J.B. Priestley's An Inspector Calls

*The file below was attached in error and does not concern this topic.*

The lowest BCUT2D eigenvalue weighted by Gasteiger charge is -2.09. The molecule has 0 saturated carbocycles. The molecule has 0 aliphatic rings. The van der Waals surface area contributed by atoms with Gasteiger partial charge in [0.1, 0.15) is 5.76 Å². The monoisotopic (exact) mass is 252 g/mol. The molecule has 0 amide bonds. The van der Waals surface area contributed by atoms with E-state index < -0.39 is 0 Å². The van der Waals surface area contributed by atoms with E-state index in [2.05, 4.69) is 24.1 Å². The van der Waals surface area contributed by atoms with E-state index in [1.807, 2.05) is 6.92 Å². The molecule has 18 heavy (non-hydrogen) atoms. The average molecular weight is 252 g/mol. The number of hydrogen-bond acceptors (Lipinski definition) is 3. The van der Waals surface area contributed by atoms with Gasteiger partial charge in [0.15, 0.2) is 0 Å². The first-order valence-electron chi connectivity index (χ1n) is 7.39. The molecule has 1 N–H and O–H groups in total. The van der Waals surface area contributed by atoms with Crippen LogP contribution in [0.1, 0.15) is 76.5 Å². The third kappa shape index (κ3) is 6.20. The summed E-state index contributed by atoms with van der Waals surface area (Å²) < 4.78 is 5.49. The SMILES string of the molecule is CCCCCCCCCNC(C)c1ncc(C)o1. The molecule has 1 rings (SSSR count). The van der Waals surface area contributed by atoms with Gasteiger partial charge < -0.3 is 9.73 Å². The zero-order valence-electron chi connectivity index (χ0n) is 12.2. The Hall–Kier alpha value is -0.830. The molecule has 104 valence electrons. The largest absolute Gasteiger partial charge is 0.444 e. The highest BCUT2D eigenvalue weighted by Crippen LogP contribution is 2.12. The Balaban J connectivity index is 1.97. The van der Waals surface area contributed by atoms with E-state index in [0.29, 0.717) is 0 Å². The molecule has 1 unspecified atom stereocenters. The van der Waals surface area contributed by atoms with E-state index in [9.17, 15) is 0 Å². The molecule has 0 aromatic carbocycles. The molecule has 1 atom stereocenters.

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J.B. Priestley's An Inspector Calls An Inspector Calls was written by JB Priestley and is set in 1912 but it was written in 1945. The author uses historic knowledge to his advantage. At the beginning of the play, Birling gives a speech which is extremely ironic 'I say there isn't a chance of war. . . the Titanic- she sails next week- New York in five days- and every luxury- and unsinkable, absolutely unsinkable' The subsequent outcomes relating to these issues are the complete opposite. World War one is about to erupt and the Second World War was close to follow. Birling stresses that the boat is unsinkable but the audience are aware that this is untrue. This shows the audience, right from the beginning, that Birling is a very ironic character and that he thinks himself a powerful figure in his family. This scene is very important because it is where the characters find out that Inspector Goole is a fake. Their reaction to this information what they have really learnt through this incident and whether the characters have developed. Mr and Mrs Birling seem relieved and overjoyed when they find out the truth and appear happy that their reputations are no longer at stake. Sheila and her brother Eric feel remorse for what they did to the girl and are disgusted in their parents for dismissing the situation so quickly. Gerald does not share his opinion as much as the other characters but he agrees with Birling several times. You can see a distinct generational difference between the characters and this tension remains throughout the scene. I am going to start directing at the point where the characters are all sitting around t... ... middle of paper ... ...g although it is clear to the audience that they are. Gerald is in the middle of the family because while he is pleased that the Inspector was a fraud, he never says that what he did was right but also never admits to doing any wrong. I think the message that Priestly was trying to put across is that our actions affect other people as well as ourselves and that with power comes responsibility which is something that all of the characters forgot. He also wanted the audience to be aware of the definite social hierarchy. I would show this by the Inspector wearing cheap and untidy clothes, when compared to the Birlings'. As director, I would make sure there was a great sense of irony but not let it get lost in the audience. I would show an obvious generation gap and emphasise the grouping, to bring out the tension.
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